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The right rope for the job

The right rope for the job

You know that yellow nylon rope that's dirt cheap and comes included in the package when you buy a budget tarp or tie-down kit?

You can do better than that. 

yellow nylon rope

There's nothing as frustrating as trying to tie down a tarp system in a storm with a piece of crappy rope that won't hold a knot.  Or throwing a rescue line to an unintentional swimmer and having it sink.  

tarp out of control

Knowing a little bit about what rope to get for the job will make your outdoor experience a whole lot better.  Here's a description of rope types and how you can use them.

Nylon Double Braid

Need an anchor or docking line? Nylon has some stretch so your fittings won't break as they might with a line that has no give to it. The 1/2" thickness is great for horse or dog leads as well - it's nice and thick and doesn't fail at the buckle end of things as quickly as cotton.

Nylon has great wear resistance and resists UV light and chemicals really well.  Being a double braid, this rope is better than a 3-strand nylon in that it handles a lot softer and doesn't kink up as easily.  

nylon double braid

Low Stretch Polyester

Polyester is strong, tough, slightly stretchy under load and resists UV light and chemicals.  In other words it's fantastic rope material.  In sailing it's used primarily as halyards to raise sails with.  This stuff works fabulously as boat tie-downs on your vehicle, horse halters, basic running rigging lines, and on anything you want to stay put and not move. 

You can also get a pre-stretch polyester, which has even less stretch than this stuff.  It's good when you need a precise length that won't stretch under load, such as for some scientific testing applications.

low stretch polyester rope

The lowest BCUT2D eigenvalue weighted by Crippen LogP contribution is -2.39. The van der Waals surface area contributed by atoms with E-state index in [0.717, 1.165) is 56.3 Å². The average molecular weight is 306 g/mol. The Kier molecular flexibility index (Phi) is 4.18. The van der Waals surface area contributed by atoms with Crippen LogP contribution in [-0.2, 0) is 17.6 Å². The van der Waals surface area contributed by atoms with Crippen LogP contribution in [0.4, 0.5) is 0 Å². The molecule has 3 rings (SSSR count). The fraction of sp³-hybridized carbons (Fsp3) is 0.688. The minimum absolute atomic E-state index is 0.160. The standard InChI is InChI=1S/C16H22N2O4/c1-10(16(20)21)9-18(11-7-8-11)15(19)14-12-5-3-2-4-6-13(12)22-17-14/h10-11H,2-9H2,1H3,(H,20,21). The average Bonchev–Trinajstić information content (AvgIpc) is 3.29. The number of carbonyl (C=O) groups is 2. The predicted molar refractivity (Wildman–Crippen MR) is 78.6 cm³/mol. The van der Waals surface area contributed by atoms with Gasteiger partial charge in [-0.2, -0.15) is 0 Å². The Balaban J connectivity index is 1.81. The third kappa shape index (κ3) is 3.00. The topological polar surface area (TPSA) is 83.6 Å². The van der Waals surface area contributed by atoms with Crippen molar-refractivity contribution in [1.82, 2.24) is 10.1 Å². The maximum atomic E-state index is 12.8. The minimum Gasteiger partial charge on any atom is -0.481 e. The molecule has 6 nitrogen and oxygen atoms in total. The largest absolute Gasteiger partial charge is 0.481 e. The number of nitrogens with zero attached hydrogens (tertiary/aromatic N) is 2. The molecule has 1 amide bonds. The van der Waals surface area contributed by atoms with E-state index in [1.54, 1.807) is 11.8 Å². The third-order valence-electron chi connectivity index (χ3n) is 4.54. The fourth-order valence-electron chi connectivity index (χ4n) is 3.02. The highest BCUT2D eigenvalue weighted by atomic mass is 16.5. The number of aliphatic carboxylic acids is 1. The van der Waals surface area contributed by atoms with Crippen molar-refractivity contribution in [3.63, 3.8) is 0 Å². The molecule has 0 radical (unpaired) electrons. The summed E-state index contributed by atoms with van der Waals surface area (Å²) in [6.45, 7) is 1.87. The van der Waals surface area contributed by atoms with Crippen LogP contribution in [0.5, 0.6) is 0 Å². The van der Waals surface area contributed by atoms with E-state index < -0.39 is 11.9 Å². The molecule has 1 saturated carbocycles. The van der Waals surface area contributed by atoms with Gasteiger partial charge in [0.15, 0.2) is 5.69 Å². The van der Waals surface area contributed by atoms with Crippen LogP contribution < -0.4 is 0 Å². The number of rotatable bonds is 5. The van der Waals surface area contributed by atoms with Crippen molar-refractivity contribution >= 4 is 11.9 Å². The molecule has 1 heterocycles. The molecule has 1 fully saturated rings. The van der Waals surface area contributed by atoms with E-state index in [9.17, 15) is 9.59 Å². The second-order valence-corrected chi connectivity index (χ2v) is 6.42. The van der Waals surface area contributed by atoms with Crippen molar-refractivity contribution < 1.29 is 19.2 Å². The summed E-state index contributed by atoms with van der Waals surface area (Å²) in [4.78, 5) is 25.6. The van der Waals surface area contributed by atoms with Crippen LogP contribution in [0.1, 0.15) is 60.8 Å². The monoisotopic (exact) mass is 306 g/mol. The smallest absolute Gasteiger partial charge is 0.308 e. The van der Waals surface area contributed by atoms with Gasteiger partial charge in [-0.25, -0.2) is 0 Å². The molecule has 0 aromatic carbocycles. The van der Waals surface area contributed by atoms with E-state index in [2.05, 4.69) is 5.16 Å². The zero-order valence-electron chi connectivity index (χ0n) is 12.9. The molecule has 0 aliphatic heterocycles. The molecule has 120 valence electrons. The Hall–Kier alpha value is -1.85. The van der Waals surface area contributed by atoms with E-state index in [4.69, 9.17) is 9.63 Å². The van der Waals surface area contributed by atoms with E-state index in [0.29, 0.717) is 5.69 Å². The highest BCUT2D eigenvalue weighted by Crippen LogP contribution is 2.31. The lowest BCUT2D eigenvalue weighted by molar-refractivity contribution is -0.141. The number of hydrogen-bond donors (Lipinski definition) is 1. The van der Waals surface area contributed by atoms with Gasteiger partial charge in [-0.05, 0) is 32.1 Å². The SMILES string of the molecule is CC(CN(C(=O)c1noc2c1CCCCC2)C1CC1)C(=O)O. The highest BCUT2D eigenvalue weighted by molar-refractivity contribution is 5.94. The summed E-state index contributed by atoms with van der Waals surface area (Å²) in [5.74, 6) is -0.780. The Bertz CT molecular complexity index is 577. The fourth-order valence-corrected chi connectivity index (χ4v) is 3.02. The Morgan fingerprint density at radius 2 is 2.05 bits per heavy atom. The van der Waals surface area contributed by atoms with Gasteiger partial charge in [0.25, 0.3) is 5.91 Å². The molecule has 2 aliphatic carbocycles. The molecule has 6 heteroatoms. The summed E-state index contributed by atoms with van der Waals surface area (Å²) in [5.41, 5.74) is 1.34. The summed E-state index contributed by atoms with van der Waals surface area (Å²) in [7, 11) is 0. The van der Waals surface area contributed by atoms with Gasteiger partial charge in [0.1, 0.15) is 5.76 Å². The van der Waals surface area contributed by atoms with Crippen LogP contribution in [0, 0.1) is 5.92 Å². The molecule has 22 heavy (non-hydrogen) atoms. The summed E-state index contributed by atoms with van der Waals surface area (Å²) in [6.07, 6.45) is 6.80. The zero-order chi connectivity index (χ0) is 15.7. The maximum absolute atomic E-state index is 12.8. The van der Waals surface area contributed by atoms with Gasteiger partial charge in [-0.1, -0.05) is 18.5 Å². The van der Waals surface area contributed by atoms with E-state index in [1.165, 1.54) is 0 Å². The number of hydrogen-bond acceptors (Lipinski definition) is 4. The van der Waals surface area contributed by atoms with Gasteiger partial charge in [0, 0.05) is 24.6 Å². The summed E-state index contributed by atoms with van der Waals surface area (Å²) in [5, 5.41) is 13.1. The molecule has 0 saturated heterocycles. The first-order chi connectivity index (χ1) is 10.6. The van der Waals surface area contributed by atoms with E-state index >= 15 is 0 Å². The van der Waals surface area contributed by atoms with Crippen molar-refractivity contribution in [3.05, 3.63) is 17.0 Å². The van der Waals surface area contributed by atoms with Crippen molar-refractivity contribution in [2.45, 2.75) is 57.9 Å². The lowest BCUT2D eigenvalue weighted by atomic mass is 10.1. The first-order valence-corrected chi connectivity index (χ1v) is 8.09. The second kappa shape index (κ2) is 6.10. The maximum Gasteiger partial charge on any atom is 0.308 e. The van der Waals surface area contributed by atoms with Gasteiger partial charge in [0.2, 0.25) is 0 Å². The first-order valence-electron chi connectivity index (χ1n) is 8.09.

Brushed Polyester 

Another tough polyester rope with a poly core and brushed poly cover.  Sailing folks like this one as the brushed cover gives good grip when it's wet and knots stay firm without having to crank on them.

brushed polyester rope

Multifilament Polypropylene

The great thing about these ropes is they both float and are water resistant.  Transport Canada mandates that every boat on the water needs to have 50 feet of floating line on board: this is your stuff.  It's what you find in throw bags and it makes great painters for your boat too.  Plus it's easy to knot.

throwbag being used

Amsteel

Amazing stuff.  It's a multi-strand single braid that is stronger than stainless steel cable.  A lot of guys are replacing the winch lines on their quads with this as it's more flexible and easier to work with.   It has no stretch at all, is incredibly wear-resistant, and it floats.

amsteel winch line

Accessory Cord

This comes in a variety of sizes and is useful for everything from climbing to archery to tent guy-lining.  It's got some stretch and is usually cheerfully bright and colourful.  It's handy to have a spool of small diameter cord in your camping kit or vehicle - it's incredible the number of uses this stuff has.  

accessory cord

Shock Cord

Good old bungee.  Useful in tent poles, kayak deck rigging, tarp tie-downs, backpack accessorizing and a whole lot more.  

Tubular Webbing

Not really a rope, but it fits here.  Because it's hollow (a tube), it's ultra-strong.  Often used for climbing purposes, it's great for a variety of uses and even makes a good slackline (just ask Sarah).

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